Blake Bloomberg and his squad kept their recent winning ways intact- as they won the Senior Collegiate Livestock Judging Contest at the 2018 National Western Livestock Show in Denver- besting Texas A&M and K-State.  


High individual for the contest was OSU's PD Miller- the other members of the winning squad included Hailey Stark, Lori Edwards, Blake Goss and Jesse Hensen.  


The Market show at the National Western wrapped up last night- and a Lucky Strike bred steer claimed Grand Champion Steer honors for the second year in a row- in fact, it was the same owner for the second year- Lillie Skiles of Hereford, Texas. Lucky Strike is owned by Jerrod and Blayne Arthur and are based in Stillwater.


The Reserve Grand Champion Steer for the NWSS is owned and was shown by Tommy Glover of Elgin.


Last year- Skiles saw her Grand Steer bring $135,000 while the Reserve Grand brought $107,500. 


Both of these steers will be living the high life today as they will be shown off at the traditional reception this afternoon at the Brown Palace Hotel in downtown Denver- before they are sold in the Premium Auction this evening- the sale of these animals and the other Grand Champions to be seen on Denver's Channel 9- you can watch live this evening by clicking here- the live auction will be at 7:30 PM central time.


AND- Oklahoma will have the Grand Champion Market Lamb spotlighted on that broadcast tonight- Makensie Goggin of McLoud showed the top Blackface Lamb that was then selected as the Grand Champion of the show- the 2017 champion lamb brought $43,000 so Makensie may have a great payday as well this evening. 

A new coalition of agriculture groups is focusing on the importance of the North American Free Trade Agreement.
More than 30 organizations across the agriculture sector announced the formation of Americans for Farmers and Families, noting that food and agriculture supports 43 million U.S. jobs and depends on trade with Canada and Mexico.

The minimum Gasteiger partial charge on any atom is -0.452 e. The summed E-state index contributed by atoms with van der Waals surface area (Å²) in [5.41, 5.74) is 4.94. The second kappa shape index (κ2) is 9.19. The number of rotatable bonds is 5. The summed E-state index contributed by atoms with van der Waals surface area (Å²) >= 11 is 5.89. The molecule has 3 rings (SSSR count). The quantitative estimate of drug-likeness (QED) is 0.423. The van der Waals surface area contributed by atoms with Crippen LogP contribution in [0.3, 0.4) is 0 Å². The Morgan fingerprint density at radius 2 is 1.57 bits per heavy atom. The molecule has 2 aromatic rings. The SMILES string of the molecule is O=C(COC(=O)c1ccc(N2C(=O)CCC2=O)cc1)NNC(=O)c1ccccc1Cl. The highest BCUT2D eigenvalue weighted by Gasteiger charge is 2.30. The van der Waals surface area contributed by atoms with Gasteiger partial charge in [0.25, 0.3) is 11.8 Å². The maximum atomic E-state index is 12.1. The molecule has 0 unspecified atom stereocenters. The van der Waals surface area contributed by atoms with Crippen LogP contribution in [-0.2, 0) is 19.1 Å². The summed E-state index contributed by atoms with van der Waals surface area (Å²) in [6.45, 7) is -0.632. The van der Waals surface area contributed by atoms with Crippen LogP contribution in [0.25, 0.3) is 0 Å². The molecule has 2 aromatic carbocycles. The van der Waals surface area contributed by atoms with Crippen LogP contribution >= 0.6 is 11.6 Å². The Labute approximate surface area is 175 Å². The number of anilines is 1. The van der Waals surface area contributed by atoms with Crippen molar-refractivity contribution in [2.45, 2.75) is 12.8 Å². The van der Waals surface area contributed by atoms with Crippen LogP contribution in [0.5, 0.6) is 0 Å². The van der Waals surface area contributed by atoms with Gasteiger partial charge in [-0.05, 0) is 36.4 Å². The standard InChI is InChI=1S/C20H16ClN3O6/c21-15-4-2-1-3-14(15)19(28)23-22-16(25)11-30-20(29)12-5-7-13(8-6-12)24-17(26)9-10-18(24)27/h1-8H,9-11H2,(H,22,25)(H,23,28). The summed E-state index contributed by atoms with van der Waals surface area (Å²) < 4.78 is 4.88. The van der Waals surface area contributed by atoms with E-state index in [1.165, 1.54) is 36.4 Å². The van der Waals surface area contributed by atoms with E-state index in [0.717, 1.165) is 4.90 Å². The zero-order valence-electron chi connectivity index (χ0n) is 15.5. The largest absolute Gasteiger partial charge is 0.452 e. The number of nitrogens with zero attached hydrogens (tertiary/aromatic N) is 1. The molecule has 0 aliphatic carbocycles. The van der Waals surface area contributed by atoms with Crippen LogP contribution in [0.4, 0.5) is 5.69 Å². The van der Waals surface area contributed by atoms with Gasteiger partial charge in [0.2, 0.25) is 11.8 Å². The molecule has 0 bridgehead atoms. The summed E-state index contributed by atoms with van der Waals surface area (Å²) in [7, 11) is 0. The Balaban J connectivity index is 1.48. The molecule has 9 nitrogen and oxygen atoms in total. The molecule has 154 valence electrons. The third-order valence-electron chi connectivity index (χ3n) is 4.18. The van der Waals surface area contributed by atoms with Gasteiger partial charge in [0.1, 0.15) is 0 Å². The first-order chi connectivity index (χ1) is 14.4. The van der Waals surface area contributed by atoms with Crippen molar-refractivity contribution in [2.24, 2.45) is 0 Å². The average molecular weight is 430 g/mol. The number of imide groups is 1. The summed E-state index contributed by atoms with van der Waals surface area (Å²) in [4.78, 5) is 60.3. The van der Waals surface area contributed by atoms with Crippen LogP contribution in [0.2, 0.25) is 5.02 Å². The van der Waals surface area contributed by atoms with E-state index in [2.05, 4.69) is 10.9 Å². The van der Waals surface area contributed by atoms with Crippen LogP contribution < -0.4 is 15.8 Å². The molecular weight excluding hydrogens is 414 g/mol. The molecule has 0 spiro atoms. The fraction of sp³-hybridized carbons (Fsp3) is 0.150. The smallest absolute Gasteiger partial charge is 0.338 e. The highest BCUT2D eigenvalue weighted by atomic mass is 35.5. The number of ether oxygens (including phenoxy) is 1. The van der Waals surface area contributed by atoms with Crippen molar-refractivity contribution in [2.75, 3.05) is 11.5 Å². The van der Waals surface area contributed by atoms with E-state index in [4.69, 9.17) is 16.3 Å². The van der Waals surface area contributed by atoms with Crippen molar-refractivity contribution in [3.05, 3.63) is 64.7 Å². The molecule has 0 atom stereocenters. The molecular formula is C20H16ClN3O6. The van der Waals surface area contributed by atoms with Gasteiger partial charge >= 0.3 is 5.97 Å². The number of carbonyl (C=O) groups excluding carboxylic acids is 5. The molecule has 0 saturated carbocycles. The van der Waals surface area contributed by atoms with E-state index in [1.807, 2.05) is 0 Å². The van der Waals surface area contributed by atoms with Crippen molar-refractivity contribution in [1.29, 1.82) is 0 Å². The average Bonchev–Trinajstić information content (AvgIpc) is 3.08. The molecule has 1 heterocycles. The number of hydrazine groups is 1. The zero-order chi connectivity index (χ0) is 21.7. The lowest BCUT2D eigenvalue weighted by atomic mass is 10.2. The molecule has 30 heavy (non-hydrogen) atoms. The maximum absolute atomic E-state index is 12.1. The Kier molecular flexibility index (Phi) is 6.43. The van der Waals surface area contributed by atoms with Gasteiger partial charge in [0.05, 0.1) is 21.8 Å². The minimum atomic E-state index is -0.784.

The group was formed to "ensure" President Trump and Congressional leaders understand the "importance of preserving and modernizing" NAFTA to America's agricultural economy.
As part of the effort, the coalition will be launching an educational campaign to highlight the positive impact of NAFTA and lay the groundwork for an updated trade agreement that "preserves America's strong economic standing for decades to come."
Coalition members include the American Farm Bureau Federation, the National Association of State Departments of Agriculture and many various commodity groups.
Read more on this story by clicking over to our website.

Sponsor Spotlight
Midwest Farm Shows is proud to produce the two best Farm Shows in the State of Oklahoma annually- the Tulsa Farm Show each December and the Oklahoma City Farm Show each April.
Now is the time to put on your 2018 calendar the date for the 2018 Oklahoma City Farm Show, coming April 19, 20 and 21, 2018.  Contact Ron Bormaster at (507) 437-7969 for more details about how your business or organization can be a part of the 2018 Oklahoma City Farm Show!  
Click here for more details about the 2018 Oklahoma City Farm Show- presented by Midwest Farm Shows. 

KimUSDA Seedings Report Suggests Farmers Can Expect Another Year of Increased Wheat Production

According to OSU's Extension Grain Market Economist Dr. Kim Anderson, the Seedings report issued by the USDA last week caused a drop in wheat prices.

Anderson says the price of wheat fell $.014 last Friday followed by another $0.04 on Monday. Since then he says it has gained back about $0.08 over the week.

Anderson says,wheat seedings where expected to drop by about 10% in the report. However, USDA actually noted a 1% increase. In translation, 9% more wheat acres were planted that what was anticipated which means the industry can once again expect increased production.

Not all is bad though, says Anderson. With increased production - if consisting of quality grain with high protein content and test weight - it can be blended with the subpar grain sitting in bins. By doing so, Anderson says producers may be able to market their grain better and get it moving. But, he stresses that this year's production must be of high quality.

You can watch Anderson talk more about the USDA seedings report and its impact on grain markets tomorrow or Sunday on SUNUP - or you can hear Kim's comments right now by clicking or tapping here.

Want to Have the Latest Energy News Delivered to Your Inbox Daily?